The first time I ever saw a shooting star was in Italy. After about half an hour of lying on my back in an alpine meadow on a slightly chilly summer evening, I was rewarded by the sight of a brief, faint streak of white against the starry sky. It was so faint, in fact, that I couldn't be quite certain that I'd actually seen anything at all.
Tonight, as I was walking south on Suffolk Street a little after 6:30, the sky to the east lit up momentarily with a brilliant white light trail, a short-lived but intense greenish-white light traveling from north to south, just above the housetops, moving far faster than any aircraft. A bright central object was accompanied by one or two other, slightly less bright lights, each with their own trail, which burned out and faded away perhaps half a second before the main object disappeared. The whole display lasted a second or two at the most, but there was nothing faint or ambiguous about it. It was large and low and very bright and it made me think of videos that I'd seen of meteor fireballs or of spacecraft disintegrating on re-entry. After a moment's fear that what I had seen was an aircraft breaking up, I decided that it must have been a meteor.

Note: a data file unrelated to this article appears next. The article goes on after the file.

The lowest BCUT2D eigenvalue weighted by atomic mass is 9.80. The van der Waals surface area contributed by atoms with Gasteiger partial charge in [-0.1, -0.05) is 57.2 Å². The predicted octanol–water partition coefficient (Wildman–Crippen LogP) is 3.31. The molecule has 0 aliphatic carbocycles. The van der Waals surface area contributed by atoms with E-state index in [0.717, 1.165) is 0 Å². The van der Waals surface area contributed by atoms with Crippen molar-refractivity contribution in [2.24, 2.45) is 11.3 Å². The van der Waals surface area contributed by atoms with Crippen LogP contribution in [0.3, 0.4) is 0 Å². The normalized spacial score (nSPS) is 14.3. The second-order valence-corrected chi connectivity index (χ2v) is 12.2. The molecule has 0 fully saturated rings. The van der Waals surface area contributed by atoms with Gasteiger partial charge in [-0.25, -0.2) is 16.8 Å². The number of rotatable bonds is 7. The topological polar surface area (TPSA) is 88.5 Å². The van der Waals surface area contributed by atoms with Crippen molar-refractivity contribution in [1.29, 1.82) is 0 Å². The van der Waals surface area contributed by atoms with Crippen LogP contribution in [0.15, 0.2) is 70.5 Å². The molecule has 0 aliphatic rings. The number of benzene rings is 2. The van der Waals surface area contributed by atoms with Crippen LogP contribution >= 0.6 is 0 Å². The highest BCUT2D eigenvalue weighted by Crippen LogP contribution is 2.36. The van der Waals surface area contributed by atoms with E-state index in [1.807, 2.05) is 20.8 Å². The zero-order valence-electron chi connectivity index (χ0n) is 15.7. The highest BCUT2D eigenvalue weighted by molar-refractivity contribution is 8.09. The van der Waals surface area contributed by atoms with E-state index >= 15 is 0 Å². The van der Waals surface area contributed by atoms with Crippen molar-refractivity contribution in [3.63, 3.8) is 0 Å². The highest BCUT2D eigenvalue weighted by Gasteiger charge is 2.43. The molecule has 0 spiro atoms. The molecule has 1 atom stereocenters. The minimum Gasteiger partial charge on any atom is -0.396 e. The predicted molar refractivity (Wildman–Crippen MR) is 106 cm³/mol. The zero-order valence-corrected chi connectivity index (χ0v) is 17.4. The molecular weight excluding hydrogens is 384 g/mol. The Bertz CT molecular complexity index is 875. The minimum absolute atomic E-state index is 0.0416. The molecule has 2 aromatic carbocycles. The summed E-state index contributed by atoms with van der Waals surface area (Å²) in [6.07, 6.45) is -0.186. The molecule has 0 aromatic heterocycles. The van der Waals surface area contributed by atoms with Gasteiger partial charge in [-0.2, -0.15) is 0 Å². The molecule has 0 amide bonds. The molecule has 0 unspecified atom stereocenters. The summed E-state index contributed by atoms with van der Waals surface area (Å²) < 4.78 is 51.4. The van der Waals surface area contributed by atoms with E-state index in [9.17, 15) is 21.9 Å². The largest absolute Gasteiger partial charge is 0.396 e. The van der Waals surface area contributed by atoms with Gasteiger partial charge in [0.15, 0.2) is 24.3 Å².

Later, I started to feel less certain. Perhaps what I'd seen was simply the reflection of a car's headlights on my glasses, whose coating can give reflected light a greenish tinge. When I checked Twitter, however, I found that I wasn't alone: in Reading, PA, from Halifax and Flushing, and other locations, people described seeing something bright shoot across the sky, all at very close to the same time.
The Quadrantid meteors are peaking this week, so it's possible that my fireball was associated with them. All I can say is that I've never seen anything like it previously: it was whole orders of magnitude larger and brighter than any shooting star I've seen before.